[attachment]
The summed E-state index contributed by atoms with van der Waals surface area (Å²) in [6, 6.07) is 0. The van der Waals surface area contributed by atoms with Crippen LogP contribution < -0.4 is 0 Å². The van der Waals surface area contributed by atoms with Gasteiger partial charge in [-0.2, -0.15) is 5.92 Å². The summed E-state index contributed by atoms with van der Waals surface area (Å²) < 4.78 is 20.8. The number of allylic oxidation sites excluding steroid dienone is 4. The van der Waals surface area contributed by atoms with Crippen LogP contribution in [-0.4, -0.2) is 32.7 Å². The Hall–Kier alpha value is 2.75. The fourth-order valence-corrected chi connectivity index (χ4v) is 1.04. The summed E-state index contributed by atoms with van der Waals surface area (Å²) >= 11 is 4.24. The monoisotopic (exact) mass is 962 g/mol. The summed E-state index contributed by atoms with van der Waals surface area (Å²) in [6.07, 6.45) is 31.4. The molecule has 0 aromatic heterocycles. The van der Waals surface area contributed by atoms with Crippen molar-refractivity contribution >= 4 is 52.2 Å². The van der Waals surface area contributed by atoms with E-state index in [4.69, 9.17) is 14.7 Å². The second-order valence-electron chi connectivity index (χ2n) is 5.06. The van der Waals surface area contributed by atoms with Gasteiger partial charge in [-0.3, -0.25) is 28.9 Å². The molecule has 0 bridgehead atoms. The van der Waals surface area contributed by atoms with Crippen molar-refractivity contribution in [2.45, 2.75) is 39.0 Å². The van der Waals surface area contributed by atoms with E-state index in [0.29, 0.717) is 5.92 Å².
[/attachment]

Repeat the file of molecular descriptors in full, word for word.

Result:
The summed E-state index contributed by atoms with van der Waals surface area (Å²) in [6, 6.07) is 0. The van der Waals surface area contributed by atoms with Crippen LogP contribution < -0.4 is 0 Å². The van der Waals surface area contributed by atoms with Gasteiger partial charge in [-0.2, -0.15) is 5.92 Å². The summed E-state index contributed by atoms with van der Waals surface area (Å²) < 4.78 is 20.8. The number of allylic oxidation sites excluding steroid dienone is 4. The van der Waals surface area contributed by atoms with Crippen LogP contribution in [-0.4, -0.2) is 32.7 Å². The Hall–Kier alpha value is 2.75. The fourth-order valence-corrected chi connectivity index (χ4v) is 1.04. The summed E-state index contributed by atoms with van der Waals surface area (Å²) >= 11 is 4.24. The monoisotopic (exact) mass is 962 g/mol. The summed E-state index contributed by atoms with van der Waals surface area (Å²) in [6.07, 6.45) is 31.4. The molecule has 0 aromatic heterocycles. The van der Waals surface area contributed by atoms with Crippen molar-refractivity contribution >= 4 is 52.2 Å². The van der Waals surface area contributed by atoms with E-state index in [4.69, 9.17) is 14.7 Å². The second-order valence-electron chi connectivity index (χ2n) is 5.06. The van der Waals surface area contributed by atoms with Gasteiger partial charge in [-0.3, -0.25) is 28.9 Å². The molecule has 0 bridgehead atoms. The van der Waals surface area contributed by atoms with Crippen molar-refractivity contribution in [2.45, 2.75) is 39.0 Å². The van der Waals surface area contributed by atoms with E-state index in [0.29, 0.717) is 5.92 Å².